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Businessweek Archives

Will The Office Phone Soon Cut The Cord?

Developments to Watch


IN A FEW YEARS, YOUR DESK-top phone may lose its cord. Today, cellular office-phone systems are rare due to their high operating expense. But cell-phone suppliers are starting to come up with differential pricing schemes, with calls made from an office being nearly free.

In the vision of Sweden's L.M. Ericsson, a set of channels is designated for in-building use. Calls would be picked up by an antenna in the building and relayed to the wired network. The same channels could be used simultaneously in dozens of other buildings because the signals are low-power and will not interfere with each other. Walk outside during a conversation, however, and the system would switch to a channel for long-range calls--with the charges mounting accordingly.

Telia Mobitel, the No.1 mobile-phone operator in Sweden, recently began testing a tiered pricing plan in cooperation with Ericsson. Some 27% of all Swedes already have mobile phones. Telia hopes the availability of cheap in-building use will nudge the subscription rate past 50%.EDITED BY OTIS PORT By Peter CoyReturn to top


CAN ELECTRONIC WORMS chew through silicon and spit out a new breed of computer? That's the goal at Virginia Polytechnic Institute & State University. Researchers Peter M. Athanas and Ray A. Bittner Jr. are building a so-called Wormhole system that promises affordable desktop systems faster than any supercomputer.

The trouble with today's computers is that they are compromise tools. They would be a lot quicker if software programs were converted into special-purpose chips. But then everyone would need multiple computers, because hardware optimized for analyzing X-ray images, say, would be woeful at batting out nursing schedules. So Athanas favors a new option: teaming field-programmable gate array (FPGA) technology with just-in-time data and instructions.

FPGA chips have generic circuits that can be repeatedly tailored with electronic stitches to fit almost any task. Usually, that's done offline because it takes a while. But the Virginia Tech team has built a superspeedy FPGA. When it's fed a worm--a string of data specifying a new circuit pattern plus a series of tasks--the chip instantly rewires itself and begins crunching. So, Wormhole computers would need fewer chips to do almost anything faster.EDITED BY OTIS PORTReturn to top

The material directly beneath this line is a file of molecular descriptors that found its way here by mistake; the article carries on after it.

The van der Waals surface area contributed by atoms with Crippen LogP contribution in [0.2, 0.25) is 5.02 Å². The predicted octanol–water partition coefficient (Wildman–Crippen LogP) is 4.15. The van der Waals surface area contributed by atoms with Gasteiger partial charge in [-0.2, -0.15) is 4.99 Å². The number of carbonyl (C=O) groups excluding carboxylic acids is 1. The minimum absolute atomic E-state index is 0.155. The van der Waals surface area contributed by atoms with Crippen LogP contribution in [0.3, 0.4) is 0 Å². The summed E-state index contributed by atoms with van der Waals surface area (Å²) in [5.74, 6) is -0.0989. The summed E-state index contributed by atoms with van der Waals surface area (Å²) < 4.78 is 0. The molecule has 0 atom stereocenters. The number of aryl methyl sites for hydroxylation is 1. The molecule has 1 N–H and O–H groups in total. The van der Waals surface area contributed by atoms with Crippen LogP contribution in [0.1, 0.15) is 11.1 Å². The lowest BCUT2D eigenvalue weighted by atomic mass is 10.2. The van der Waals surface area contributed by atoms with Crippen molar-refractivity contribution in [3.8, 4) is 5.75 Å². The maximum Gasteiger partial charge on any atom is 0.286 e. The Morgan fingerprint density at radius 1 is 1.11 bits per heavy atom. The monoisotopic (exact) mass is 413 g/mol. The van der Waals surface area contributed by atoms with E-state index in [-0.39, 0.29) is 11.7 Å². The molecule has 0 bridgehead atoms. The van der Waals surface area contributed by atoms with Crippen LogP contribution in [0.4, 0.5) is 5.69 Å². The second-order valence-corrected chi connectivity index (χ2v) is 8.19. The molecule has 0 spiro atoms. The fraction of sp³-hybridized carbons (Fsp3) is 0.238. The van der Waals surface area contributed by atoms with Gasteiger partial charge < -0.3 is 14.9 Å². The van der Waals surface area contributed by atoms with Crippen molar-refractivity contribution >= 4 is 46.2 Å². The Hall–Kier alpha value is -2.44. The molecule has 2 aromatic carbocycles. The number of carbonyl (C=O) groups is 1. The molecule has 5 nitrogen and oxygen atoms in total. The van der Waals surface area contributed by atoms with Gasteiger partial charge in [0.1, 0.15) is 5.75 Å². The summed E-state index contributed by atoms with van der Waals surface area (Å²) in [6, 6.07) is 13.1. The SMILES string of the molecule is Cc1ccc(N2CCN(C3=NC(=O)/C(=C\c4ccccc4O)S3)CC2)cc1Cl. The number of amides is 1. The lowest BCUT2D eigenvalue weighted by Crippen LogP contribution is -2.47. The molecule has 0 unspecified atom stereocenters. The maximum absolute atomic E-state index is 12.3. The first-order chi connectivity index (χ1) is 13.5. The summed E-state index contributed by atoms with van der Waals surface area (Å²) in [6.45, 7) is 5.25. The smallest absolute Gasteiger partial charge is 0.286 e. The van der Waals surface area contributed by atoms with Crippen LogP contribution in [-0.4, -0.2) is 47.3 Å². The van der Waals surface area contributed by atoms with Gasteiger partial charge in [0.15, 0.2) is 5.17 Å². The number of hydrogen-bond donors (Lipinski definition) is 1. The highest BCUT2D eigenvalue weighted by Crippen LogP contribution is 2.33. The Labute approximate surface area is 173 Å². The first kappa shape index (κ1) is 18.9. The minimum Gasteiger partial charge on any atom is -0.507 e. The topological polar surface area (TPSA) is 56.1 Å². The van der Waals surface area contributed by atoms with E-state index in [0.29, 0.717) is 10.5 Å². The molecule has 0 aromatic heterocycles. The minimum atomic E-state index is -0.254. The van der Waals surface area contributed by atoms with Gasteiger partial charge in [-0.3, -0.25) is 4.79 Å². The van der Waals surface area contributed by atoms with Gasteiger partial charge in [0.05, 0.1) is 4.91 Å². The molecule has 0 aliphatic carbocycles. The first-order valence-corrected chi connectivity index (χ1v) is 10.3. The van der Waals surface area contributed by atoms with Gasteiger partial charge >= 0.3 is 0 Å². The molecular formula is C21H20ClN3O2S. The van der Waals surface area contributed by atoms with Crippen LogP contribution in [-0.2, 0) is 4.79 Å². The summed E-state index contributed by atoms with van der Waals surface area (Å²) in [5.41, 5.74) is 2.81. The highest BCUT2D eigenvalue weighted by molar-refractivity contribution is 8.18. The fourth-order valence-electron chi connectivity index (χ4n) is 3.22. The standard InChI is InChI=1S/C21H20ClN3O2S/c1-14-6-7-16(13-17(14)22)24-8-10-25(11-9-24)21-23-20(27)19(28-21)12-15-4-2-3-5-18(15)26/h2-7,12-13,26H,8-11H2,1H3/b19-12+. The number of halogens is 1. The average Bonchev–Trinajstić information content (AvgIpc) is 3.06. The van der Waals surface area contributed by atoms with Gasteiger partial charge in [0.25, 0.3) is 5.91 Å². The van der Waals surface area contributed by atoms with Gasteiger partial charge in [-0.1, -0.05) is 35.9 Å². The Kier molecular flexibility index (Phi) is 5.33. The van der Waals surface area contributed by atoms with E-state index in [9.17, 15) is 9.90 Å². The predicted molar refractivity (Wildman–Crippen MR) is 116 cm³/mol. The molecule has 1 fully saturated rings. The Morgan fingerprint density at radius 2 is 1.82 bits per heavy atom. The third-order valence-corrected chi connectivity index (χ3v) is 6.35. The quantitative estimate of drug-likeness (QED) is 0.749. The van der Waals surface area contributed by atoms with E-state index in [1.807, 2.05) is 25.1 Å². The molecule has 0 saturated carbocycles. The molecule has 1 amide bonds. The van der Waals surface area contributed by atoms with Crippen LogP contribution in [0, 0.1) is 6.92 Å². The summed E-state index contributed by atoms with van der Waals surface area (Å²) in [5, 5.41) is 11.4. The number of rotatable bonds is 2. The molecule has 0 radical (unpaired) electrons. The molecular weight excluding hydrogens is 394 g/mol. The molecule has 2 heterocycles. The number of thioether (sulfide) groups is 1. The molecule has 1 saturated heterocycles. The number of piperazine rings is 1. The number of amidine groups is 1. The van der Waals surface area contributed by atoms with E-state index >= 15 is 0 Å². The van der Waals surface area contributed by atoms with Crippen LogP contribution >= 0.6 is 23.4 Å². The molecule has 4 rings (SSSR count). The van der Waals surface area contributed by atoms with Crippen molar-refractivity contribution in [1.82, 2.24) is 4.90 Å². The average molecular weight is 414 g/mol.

ENGINEERS HAVE LONG dreamed of semiconductor chips that could handle both optical and electrical signals. But silicon hasn't been practical for processing pulses of light. And the semiconductor materials that are--such as gallium arsenide--are expensive or very fragile. Now, hybrid optoelectronic chips have just moved closer to reality.

Researchers at Rochester Institute of Technology have found a way of enabling silicon to see the light. In telecommunications, this could end the need for the cumbersome equipment that converts laser pulses zipping through optical fibers into the electrical signals required by silicon-based switching systems.

The key is a tough new form of porous silicon. Fragility has always plagued porous silicon, a curious form of silicon that's mainly air--but is good for optical signals. But after acid eats away most of the silicon, creating a delicate spongelike structure, the material is too flimsy to withstand chipmaking operations.

The Rochester team, led by researcher Philippe M. Fauchet, set out to make porous silicon stronger. As disclosed in the Nov. 28 issue of Nature, this turned out to be easy: Bake silicon wafers in a standard chipmaking oven at 900C--but in nitrogen, not air. The heat boils off hydrogen atoms, leaving the porous silicon ready for reinforcement with two layers of silicon oxide. Next, Fauchet's team hopes to boost the light-emitting efficiency of this new kind of porous silicon.EDITED BY OTIS PORTReturn to top

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